When teaching “InfoSec 101,” I reflect back on my early career as a reporter, and focus on answering the standard questions: who, what, why, where, when, and how. Since this is a Scrappy Book, let’s throw caution to the wind and take them out of order:
Why Do We Need InfoSec?
Because our stuff is valuable. Sure, it’s mostly invisible stuff, but so are integrity, justice, and love. Back when we made valuable stuff we could see, we locked the stuff up. Information? That simply supported the business. Today, information often is the business. In some sense, the challenge we face today is in the lack of “stuff.” My paycheck isn’t “real” money. It is information transferred from my employer’s bank account to mine. My 401K is just numbers in a book. The virtual world is becoming more “real” everyday. But how do I know if something “un-real” has been stolen? An even more unsettling question, how do I know if something un-real has been altered, or just copied without taking it?
A chain is only as strong as its weakest link. So everybody has to be a pillar of infosec strength! Executive management must enthusiastically support and adequately fund a security program. The tech guys must do their propeller-head things, such as implementing so-called foolproof technical controls wherever possible so that the majority of us simply cannot screw up. And last, but really really certainly not least, every single one of those gosh-darned end users must understand the threats, stop their running-with-scissors behavior, and implement good security practices that they maintain day after day. Just as Willie Sutton said that he robbed banks because “that’s where the money is,” attackers will go after end users because that’s where the valuable information is.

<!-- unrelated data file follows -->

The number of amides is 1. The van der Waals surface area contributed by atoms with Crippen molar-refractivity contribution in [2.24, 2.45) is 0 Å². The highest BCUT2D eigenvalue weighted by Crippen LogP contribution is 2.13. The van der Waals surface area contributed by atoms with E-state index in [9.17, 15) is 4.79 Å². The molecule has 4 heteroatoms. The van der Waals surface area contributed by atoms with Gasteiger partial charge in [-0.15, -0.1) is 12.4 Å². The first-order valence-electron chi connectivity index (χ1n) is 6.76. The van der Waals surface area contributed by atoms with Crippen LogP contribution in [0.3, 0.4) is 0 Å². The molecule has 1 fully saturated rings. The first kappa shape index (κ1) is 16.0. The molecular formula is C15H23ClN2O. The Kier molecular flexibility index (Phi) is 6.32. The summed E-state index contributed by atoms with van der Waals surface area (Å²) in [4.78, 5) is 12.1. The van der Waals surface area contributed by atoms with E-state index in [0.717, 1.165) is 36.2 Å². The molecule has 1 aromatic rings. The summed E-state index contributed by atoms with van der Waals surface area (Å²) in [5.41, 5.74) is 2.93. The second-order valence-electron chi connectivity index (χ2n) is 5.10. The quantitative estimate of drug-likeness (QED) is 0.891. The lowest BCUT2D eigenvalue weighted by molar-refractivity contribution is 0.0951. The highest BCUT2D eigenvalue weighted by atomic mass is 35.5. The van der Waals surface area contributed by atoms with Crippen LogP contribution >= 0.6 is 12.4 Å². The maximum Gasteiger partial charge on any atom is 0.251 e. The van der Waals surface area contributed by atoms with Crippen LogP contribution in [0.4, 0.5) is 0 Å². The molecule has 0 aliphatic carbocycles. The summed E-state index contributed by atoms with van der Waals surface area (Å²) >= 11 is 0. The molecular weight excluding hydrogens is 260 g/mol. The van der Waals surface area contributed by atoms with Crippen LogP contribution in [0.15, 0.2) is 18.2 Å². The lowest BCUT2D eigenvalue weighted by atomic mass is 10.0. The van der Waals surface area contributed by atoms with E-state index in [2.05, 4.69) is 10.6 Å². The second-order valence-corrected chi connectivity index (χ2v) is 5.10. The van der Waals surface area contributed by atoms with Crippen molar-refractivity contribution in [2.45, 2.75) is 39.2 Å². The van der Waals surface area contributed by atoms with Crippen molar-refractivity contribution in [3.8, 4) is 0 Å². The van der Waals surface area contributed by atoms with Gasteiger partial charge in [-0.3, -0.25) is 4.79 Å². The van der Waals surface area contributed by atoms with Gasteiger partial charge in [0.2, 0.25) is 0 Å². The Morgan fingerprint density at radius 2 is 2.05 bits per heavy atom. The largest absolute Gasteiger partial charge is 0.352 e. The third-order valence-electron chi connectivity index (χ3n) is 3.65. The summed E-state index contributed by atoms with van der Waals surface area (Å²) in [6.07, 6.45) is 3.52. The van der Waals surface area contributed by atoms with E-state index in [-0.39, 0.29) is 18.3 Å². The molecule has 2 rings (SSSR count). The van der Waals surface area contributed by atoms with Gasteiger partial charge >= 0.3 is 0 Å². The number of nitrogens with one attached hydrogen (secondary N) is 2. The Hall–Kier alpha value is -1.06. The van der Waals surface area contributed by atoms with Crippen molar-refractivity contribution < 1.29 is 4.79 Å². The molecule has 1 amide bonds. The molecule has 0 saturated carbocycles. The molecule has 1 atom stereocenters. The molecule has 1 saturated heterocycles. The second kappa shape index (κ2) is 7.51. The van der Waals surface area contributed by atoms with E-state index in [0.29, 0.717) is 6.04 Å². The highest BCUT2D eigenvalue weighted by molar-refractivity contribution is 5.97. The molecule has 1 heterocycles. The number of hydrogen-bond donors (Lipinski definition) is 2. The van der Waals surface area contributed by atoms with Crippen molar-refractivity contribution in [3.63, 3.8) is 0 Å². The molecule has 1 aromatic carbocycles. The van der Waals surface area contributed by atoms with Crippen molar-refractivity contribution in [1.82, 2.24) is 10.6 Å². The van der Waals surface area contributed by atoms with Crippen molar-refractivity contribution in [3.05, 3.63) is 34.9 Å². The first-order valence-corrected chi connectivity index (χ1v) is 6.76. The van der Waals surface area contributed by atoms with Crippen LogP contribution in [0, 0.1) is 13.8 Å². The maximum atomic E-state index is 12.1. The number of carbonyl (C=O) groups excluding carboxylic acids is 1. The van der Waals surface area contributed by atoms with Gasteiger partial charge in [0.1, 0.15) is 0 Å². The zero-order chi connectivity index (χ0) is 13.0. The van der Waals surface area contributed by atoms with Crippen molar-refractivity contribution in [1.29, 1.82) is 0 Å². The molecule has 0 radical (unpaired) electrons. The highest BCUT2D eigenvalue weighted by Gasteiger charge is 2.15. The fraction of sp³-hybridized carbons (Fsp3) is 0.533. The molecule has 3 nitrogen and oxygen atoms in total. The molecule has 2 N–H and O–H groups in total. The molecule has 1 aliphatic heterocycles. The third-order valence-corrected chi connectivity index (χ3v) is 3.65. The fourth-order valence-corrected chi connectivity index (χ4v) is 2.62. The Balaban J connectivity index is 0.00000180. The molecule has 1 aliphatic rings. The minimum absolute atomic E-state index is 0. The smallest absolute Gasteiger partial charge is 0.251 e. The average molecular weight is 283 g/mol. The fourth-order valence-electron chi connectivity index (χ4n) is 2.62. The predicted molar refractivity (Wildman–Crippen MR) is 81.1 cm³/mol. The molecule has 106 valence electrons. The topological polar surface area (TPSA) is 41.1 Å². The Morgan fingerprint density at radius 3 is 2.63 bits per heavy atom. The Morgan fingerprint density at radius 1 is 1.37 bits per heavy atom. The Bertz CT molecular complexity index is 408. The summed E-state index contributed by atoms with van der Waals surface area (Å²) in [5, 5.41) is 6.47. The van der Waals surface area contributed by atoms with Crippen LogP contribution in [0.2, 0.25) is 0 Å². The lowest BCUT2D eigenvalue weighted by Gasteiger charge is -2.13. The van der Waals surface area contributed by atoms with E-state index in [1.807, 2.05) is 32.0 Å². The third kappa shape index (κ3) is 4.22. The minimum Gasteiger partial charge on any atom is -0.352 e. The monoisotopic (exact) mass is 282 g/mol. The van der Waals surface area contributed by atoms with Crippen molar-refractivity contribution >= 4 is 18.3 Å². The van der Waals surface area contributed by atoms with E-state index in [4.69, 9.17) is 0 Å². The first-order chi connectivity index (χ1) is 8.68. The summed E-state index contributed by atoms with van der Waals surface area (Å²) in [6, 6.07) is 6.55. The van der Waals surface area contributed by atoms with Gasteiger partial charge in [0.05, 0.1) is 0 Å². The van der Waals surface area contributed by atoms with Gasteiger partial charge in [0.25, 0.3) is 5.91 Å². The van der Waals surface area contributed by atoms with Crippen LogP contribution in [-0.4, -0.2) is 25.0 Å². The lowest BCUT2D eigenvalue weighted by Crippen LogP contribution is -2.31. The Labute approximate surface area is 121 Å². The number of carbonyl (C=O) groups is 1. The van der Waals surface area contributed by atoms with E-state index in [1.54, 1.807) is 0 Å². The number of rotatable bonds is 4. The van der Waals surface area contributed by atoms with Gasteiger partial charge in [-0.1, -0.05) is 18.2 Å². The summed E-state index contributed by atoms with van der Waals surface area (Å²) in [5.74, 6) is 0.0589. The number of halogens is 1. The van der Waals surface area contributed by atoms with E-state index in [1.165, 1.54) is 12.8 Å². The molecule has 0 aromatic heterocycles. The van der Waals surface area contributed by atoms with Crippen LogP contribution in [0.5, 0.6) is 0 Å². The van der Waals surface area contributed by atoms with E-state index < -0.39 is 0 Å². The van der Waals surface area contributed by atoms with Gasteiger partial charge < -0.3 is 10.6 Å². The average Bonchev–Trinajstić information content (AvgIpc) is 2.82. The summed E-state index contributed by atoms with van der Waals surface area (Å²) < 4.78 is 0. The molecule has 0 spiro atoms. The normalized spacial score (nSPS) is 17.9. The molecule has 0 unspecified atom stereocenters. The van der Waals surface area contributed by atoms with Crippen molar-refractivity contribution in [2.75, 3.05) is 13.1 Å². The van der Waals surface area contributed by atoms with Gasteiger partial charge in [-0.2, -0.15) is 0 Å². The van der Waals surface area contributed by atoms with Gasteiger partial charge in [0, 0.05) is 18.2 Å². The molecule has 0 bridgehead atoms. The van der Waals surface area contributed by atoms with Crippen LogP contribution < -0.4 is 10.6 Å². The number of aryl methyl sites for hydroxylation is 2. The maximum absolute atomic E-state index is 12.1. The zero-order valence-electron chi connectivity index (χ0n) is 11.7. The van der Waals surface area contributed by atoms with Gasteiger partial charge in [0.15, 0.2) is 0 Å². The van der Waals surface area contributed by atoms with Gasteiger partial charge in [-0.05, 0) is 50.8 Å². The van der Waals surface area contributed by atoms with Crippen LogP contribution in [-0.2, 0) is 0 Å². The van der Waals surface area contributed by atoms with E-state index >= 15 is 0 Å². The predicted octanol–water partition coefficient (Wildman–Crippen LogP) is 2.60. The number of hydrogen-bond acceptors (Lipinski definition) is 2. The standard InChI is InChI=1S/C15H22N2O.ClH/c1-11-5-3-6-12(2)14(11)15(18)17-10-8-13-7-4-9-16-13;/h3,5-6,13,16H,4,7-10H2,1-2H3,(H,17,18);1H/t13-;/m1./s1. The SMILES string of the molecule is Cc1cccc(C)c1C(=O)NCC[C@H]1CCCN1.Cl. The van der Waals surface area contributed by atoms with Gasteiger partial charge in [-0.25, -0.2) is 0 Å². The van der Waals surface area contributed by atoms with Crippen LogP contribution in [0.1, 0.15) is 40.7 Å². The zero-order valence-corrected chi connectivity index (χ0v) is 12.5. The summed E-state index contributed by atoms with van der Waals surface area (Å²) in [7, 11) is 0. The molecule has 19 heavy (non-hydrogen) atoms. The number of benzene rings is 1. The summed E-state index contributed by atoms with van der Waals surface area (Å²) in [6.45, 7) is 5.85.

We’ve all heard of the “elevator speech:” explaining something in the time it takes an elevator to travel from the ground floor to the top of a reasonably tall building. For an information security professional, the elevator speech can be distilled down to three letters: the “CIA triad.” The components are:
– Confidentiality: The assurance that information remains “secret,” or not accessible to those who should not see it, which usually includes most of the 1.5 billion people with Internet access.
– Integrity: The assurance that information has not been tampered with by any of those multi-billion peeps.
– Availability: The assurance that information and/or systems can be accessed at all times, a criteria that pretty much guarantees that the first two criteria are almost impossible to meet with absolute certainty.
Everywhere we possibly can, which often is referred to as “defense in depth,” or DiD. The analogy used for years by information security professionals was that of a castle, surrounded by a deep moat and protected by thick stone walls. A less powerful, but tastier, metaphor is “The crunchy shell around the soft, chewy center.” This logic is easily understood since it applies outside of the infoworld. In the real world we build fences around the compound, hire guards, and put locks on the doors. In the infoworld, we use logical access controls: PC login credentials, network login credentials, file access controls, and role-based access.
The simple answer is always: 24 hours a day, 7 days a week, 365 days a year. The threats never sleep, and neither can the protection.
“Impossible” problems call for creative and innovative solutions. A winning combination consists of physical, technical, and administrative (PTA – easy to remember if you’ve ever had a kid in school) mechanisms:
– Physical: locks, guards, doors, badges, alarms.
– Technical: hardware, software, network architecture, host hardening.
– Administrative: policies, passwords, file access control.
We’ll address common technical, physical, and administrative security techniques in the next three entries.